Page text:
In order to conform to the WSGI standard, all we have to do is to return a body iterable that we can write to asynchronously. With the help of gevent.queue, we can simulate a detached socket and rewrite the previous example as follows:

@route('/fetch')
def fetch():
    body = gevent.queue.Queue()
    worker = SomeAsyncWorker()
    worker.on_data(body.put)
    worker.on_finish(lambda: body.put(StopIteration))
    worker.start()
    return body

From the server perspective, the queue object is iterable. It blocks if empty and stops as soon as it reaches StopIteration. This conforms to WSGI. On the application side, the queue object behaves like a non-blocking socket. You can write to it at any time, pass it around and even start a new (pseudo)thread that writes to it asynchronously. This is how long-polling is implemented most of the time.

Finally: WebSockets

Lets forget about the low-level details for a while and speak about WebSockets. Since you are reading this article, you probably know what WebSockets are: A bidirectional communication channel between a browser (client) and a web application (server).

Thankfully the gevent-websocket package does all the hard work for us. Here is a simple WebSocket endpoint that receives messages and just sends them back to the client:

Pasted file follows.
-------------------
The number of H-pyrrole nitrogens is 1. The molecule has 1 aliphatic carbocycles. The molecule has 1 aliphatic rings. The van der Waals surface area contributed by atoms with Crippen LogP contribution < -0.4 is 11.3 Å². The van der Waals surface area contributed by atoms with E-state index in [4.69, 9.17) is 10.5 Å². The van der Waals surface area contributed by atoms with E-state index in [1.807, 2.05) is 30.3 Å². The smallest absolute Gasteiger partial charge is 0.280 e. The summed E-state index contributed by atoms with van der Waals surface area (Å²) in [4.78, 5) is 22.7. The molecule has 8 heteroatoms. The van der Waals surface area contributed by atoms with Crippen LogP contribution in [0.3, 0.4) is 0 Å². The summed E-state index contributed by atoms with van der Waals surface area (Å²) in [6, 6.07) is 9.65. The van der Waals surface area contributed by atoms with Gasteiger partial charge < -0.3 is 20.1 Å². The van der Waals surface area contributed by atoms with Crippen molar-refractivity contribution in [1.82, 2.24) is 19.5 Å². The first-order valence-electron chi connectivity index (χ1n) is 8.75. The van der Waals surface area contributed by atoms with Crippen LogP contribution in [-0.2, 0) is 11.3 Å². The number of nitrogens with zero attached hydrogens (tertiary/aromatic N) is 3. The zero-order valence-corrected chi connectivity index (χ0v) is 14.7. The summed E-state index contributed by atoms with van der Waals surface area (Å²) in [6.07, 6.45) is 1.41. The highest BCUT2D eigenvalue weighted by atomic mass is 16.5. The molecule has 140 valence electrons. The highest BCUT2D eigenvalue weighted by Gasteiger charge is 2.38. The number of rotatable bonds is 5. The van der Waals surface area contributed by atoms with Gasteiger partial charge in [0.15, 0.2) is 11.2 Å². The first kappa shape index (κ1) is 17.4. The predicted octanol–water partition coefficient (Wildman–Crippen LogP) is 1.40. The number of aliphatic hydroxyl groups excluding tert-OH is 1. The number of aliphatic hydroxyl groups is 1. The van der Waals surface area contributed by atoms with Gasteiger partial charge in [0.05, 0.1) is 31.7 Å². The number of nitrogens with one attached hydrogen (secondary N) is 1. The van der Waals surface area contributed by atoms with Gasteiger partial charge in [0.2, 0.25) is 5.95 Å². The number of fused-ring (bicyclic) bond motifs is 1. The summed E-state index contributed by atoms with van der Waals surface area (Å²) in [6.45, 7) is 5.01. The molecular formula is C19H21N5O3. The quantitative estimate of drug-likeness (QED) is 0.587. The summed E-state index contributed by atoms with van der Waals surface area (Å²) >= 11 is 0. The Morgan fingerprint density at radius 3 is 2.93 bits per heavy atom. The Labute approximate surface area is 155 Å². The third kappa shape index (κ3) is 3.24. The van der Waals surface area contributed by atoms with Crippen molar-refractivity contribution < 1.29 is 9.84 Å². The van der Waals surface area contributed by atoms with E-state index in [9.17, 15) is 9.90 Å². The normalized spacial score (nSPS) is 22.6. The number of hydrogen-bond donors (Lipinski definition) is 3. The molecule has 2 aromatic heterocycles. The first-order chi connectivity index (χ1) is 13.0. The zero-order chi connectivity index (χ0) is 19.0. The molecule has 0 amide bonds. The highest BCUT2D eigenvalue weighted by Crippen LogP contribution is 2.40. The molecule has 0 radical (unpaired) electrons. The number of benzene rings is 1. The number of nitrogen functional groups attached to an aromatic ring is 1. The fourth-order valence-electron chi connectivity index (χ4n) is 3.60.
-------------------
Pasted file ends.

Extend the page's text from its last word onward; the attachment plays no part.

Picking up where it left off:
from bottle import request, Bottle, abort
app = Bottle()

@app.route('/websocket')
def handle_websocket():
    wsock = request.environ.get('wsgi.websocket')
    if not wsock:
        abort(400, 'Expected WebSocket request.')

    while True:
        try:
            message = wsock.receive()
            wsock.send("Your message was: %r" % message)
        except WebSocketError:
            break

from gevent.pywsgi import WSGIServer
from geventwebsocket import WebSocketHandler, WebSocketError
server = WSGIServer(("0.0.0.0", 8080), app,
                    handler_class=WebSocketHandler)
server.serve_forever()

The while-loop runs until the client closes the connection. You get the idea :)

The client-site JavaScript API is really straight forward, too:

<!DOCTYPE html>
<html>
<head>
  <script type="text/javascript">
    var ws = new WebSocket("ws://example.com:8080/websocket");
    ws.onopen = function() {
        ws.send("Hello, world");
    };
    ws.onmessage = function (evt) {
        alert(evt.data);
    };
  </script>
</head>
</html>

Table Of Contents

Previous topic

Tutorial: Todo-List Application

Next topic

Recipes

Like it?

Hosted by:

Cloud VPS Servers